Constructions with the verb EITI ‘to go’ in the 16th century Lithuanian writings
Articles
Agnė Lisauskaitė
Vilnius University, Lithuania
Published 2020-12-28
https://doi.org/10.15388/LK.2020.22447
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Keywords

frame semantics
motion
old writings
verb

How to Cite

Lisauskaitė A. (2020) “Constructions with the verb EITI ‘to go’ in the 16th century Lithuanian writings”, Lietuvių kalba, (15), pp. 1-19. doi: 10.15388/LK.2020.22447.

Abstract

This research investigates the semantics and the structure of the constructions with the verb eiti ‘to go’ extracted from the old Lithuanian written texts, dating back to the 16th century. It aims to examine the meanings and the structure of the constructions that contain the motion verb eiti ‘to go’ within their structure. There is a considerable body of research investigating various aspects of motion verbs in different languages of the world, including Lithuanian. However, no studies have so far targeted constructions with the verb eiti ‘to go’, found in the 16th century Lithuanian writings. The present study is based on the qualitative content analysis, quantitative analysis, and frame semantics methodology. The concordances of the Lithuanian texts have been filtered out from the Database of Old Writings digitalised by the Institute of the Lithuanian Language. The examples were taken from Martynas Mažvydas’ Katekizmas (MžK) and Forma krikštymo (MžF), Jonas Bretkūnas’ Biblija (BB), Giesmės Duchaunos (BG), Kancionalas (BKa) and Kolektos (BKo), Mikalojus Daukša’s Katekizmas (DK) and Postilė (DP).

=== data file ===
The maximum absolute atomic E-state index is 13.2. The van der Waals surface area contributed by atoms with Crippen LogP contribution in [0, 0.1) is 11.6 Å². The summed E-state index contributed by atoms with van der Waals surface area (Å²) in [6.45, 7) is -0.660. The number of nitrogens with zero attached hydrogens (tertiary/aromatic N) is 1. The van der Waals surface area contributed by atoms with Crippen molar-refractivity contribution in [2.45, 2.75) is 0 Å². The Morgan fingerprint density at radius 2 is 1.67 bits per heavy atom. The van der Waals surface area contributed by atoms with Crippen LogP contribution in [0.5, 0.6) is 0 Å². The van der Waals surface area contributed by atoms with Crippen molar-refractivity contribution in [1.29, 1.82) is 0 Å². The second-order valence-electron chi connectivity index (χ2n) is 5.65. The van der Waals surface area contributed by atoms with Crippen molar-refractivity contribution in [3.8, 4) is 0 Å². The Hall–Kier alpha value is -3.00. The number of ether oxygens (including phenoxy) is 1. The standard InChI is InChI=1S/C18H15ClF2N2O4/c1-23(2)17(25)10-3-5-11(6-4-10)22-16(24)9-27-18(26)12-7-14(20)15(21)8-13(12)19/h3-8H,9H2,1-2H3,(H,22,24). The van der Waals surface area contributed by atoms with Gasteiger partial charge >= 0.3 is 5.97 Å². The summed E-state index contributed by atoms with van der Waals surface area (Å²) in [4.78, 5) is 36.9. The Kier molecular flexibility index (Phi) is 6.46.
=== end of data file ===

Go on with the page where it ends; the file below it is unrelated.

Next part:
The frames of MotionState, LawEternityServiceOppositionLaw, etc., evoked by the selected constructions, were examined using the frame semantics (FrameNet Project). The research has shown that the current constructions with the motion verb eiti ‘to go’ can form the core of the mentioned frames. The observation that has emerged from this analysis is that some meanings of the analysed constructions are conserved in the current Lithuanian language while others have already disappeared. This work could be useful for historical linguists.

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